During the Coronavirus pandemic people are experiencing death of family and friends in very difficult and painful circumstances. It is affecting families bereaved by COVID-19 and also people bereaved by other means. It is very likely that due to the restrictions people may not be with their loved ones at the time of their death. They may have witnessed traumatic scenes and it could have happened very quickly. Restrictions mean that the usual practical and emotional support people can physically get from family and friends following a bereavement may not be there.
Every death is a tragedy and for those family and friends it does not matter how their relative or friends have died. It may be that deaths from COVID-19 are receiving more attention at this time but the death of your family member or friend is no less important.
Bereavement is experienced differently by everyone. There are a range of emotions people may go through. Some people may find they want to talk about it, others may feel numb, guilty or angry. Isolation during this time may make dealing with these feelings worse which is why it is so important that you keep talking to others, this could be friends, family or contacting one of the services listed below.
Be kind to yourself and don’t feel guilty if you are struggling. Don’t keep your feelings bottled up.
Some people find it helpful to keep a routine; getting up and going to bed at the same time, eating regular meals. If you have a garden, go out and get some fresh air. If you can’t do this, open a window, breathing in the fresh air and listening to the sounds outside may help.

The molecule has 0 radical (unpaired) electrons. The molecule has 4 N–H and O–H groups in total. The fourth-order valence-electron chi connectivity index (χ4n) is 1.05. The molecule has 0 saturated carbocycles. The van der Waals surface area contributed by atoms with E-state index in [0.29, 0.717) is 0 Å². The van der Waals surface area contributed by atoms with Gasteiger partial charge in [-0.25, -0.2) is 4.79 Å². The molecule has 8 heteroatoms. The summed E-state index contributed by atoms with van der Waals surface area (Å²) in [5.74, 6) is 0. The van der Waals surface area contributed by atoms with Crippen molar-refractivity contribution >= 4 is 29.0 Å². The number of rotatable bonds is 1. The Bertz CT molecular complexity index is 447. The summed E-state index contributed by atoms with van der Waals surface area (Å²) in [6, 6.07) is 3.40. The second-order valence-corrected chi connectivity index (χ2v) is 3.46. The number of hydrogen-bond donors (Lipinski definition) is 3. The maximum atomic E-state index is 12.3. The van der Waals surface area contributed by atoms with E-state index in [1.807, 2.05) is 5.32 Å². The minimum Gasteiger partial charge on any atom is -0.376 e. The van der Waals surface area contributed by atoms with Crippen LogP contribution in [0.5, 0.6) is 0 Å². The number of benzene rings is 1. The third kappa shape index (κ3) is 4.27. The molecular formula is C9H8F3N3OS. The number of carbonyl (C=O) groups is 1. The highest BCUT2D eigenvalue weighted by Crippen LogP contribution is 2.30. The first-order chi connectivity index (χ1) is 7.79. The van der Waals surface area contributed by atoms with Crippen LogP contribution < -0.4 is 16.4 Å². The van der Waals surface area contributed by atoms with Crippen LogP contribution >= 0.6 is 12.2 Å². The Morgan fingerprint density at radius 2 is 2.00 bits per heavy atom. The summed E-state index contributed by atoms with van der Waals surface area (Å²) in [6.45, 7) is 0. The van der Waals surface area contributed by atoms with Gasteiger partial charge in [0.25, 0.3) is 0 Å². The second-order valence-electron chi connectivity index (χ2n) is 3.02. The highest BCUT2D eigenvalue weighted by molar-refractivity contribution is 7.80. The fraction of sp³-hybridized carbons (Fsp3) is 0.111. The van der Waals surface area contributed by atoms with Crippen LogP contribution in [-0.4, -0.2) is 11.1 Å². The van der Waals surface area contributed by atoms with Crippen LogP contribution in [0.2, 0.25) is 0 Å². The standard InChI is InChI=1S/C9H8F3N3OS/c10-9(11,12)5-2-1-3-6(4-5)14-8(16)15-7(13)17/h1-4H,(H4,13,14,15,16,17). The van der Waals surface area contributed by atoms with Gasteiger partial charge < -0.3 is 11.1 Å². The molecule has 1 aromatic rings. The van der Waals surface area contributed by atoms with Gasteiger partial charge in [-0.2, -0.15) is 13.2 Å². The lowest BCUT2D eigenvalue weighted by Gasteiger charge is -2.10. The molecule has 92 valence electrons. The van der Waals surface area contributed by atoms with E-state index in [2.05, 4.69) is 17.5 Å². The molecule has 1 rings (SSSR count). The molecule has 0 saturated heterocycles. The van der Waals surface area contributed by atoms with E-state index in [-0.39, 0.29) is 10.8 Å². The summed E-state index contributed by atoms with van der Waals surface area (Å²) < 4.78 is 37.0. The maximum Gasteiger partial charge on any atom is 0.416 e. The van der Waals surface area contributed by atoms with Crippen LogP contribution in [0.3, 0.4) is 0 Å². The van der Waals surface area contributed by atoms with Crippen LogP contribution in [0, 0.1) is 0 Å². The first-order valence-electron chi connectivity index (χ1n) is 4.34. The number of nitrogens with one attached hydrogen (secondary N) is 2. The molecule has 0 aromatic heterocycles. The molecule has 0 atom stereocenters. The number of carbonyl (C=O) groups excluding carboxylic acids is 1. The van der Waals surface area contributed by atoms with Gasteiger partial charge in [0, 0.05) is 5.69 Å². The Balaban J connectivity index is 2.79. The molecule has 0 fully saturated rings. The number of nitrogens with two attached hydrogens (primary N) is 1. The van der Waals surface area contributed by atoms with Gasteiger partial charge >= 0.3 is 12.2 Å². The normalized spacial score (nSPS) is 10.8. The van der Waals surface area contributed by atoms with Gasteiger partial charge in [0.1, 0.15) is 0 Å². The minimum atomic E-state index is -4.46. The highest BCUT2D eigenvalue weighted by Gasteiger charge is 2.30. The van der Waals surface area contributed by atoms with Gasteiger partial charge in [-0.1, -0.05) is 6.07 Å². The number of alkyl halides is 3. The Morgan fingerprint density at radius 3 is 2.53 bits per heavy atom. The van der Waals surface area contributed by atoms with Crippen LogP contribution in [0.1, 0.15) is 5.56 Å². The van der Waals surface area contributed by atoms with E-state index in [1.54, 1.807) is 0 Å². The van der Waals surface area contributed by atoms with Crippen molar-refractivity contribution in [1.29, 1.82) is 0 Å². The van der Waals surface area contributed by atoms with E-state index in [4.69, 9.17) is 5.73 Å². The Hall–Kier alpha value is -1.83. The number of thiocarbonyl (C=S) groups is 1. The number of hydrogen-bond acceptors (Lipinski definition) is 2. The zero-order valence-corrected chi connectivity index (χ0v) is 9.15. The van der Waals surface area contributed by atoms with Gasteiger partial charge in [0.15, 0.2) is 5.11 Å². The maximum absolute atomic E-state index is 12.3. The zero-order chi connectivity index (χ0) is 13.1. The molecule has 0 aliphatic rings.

Listening Ear Service
Listening Ear is the bereavement helpline service operational across Barnsley, Doncaster, Rotherham, Sheffield and Bassetlaw offering timely support for people affected by COVID-19.
The aim of the service is to provide practical support and emotional health and wellbeing support to residents of South Yorkshire and Bassetlaw bereaved during COVID-19, offering timely and practical information and guidance following a sudden bereavement. The service also can signpost residents to ‘other’ support available as required.
The service provides:
- One to one telephone support from an qualified Worker
- Information, emotional and practical support
- Practical support dealing with healthcare agencies
- Local information with regards to the current funeral process
- Help overcoming any feelings of isolation
- Referrals and signposting to other services as required.
Listening Ear Helpline is free of charge and does not have a waiting list. To refer a person who has been affected by bereavement, please contact the team by calling.
Amparo is the suicide liaison service operational across South Yorkshire offering timely support following a suspected suicide. the service offers listening and emotional support to those bereaved, affected or exposed to suicide. Call 0330 0889255 or go online for further information.
Services available for adults
It is important that we still look out for each other and know that we can support people emotionally at this time by ringing them or through the use of social media. Allow that person time to open up about how they are feeling and to talk about the person who has died. If you are worried about them, you can let them know about some of these national organisations who can help.